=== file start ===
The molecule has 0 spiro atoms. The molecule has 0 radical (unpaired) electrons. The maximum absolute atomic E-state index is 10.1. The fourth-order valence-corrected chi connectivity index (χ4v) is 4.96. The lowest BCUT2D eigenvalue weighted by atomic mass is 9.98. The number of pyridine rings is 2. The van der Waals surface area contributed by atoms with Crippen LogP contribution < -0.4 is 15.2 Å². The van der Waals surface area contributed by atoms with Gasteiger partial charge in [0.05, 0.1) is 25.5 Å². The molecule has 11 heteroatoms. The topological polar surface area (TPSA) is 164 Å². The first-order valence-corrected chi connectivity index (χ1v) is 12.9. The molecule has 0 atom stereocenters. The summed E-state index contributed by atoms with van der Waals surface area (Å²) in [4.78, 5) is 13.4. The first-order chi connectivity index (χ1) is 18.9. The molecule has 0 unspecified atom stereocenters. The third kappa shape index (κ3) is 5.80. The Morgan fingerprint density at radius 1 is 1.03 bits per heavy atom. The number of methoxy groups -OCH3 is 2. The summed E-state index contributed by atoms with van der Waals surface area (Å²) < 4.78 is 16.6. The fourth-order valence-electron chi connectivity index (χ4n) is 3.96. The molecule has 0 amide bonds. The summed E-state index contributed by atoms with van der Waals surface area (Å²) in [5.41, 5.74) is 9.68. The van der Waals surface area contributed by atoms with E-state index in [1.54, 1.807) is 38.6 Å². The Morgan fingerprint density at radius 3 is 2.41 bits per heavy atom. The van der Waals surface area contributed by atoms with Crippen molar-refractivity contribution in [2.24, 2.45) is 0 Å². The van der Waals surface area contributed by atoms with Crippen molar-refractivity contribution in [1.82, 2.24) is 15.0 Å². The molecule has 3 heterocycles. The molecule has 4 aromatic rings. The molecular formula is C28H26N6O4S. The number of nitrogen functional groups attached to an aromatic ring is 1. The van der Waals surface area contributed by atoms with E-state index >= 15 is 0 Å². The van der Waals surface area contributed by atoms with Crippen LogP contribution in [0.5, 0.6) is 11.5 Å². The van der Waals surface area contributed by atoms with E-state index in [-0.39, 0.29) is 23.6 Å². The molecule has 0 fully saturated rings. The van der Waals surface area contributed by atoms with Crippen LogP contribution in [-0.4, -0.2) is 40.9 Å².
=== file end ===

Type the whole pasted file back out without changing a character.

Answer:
The molecule has 0 spiro atoms. The molecule has 0 radical (unpaired) electrons. The maximum absolute atomic E-state index is 10.1. The fourth-order valence-corrected chi connectivity index (χ4v) is 4.96. The lowest BCUT2D eigenvalue weighted by atomic mass is 9.98. The number of pyridine rings is 2. The van der Waals surface area contributed by atoms with Crippen LogP contribution < -0.4 is 15.2 Å². The van der Waals surface area contributed by atoms with Gasteiger partial charge in [0.05, 0.1) is 25.5 Å². The molecule has 11 heteroatoms. The topological polar surface area (TPSA) is 164 Å². The first-order valence-corrected chi connectivity index (χ1v) is 12.9. The molecule has 0 atom stereocenters. The summed E-state index contributed by atoms with van der Waals surface area (Å²) in [4.78, 5) is 13.4. The first-order chi connectivity index (χ1) is 18.9. The molecule has 0 unspecified atom stereocenters. The third kappa shape index (κ3) is 5.80. The Morgan fingerprint density at radius 1 is 1.03 bits per heavy atom. The number of methoxy groups -OCH3 is 2. The summed E-state index contributed by atoms with van der Waals surface area (Å²) < 4.78 is 16.6. The fourth-order valence-electron chi connectivity index (χ4n) is 3.96. The molecule has 0 amide bonds. The summed E-state index contributed by atoms with van der Waals surface area (Å²) in [5.41, 5.74) is 9.68. The van der Waals surface area contributed by atoms with E-state index in [1.54, 1.807) is 38.6 Å². The Morgan fingerprint density at radius 3 is 2.41 bits per heavy atom. The van der Waals surface area contributed by atoms with Crippen molar-refractivity contribution in [2.24, 2.45) is 0 Å². The van der Waals surface area contributed by atoms with Crippen molar-refractivity contribution in [1.82, 2.24) is 15.0 Å². The molecule has 3 heterocycles. The molecule has 4 aromatic rings. The molecular formula is C28H26N6O4S. The number of nitrogen functional groups attached to an aromatic ring is 1. The van der Waals surface area contributed by atoms with E-state index >= 15 is 0 Å². The van der Waals surface area contributed by atoms with Crippen LogP contribution in [0.5, 0.6) is 11.5 Å². The van der Waals surface area contributed by atoms with E-state index in [-0.39, 0.29) is 23.6 Å². The molecule has 0 fully saturated rings. The van der Waals surface area contributed by atoms with Crippen LogP contribution in [-0.4, -0.2) is 40.9 Å².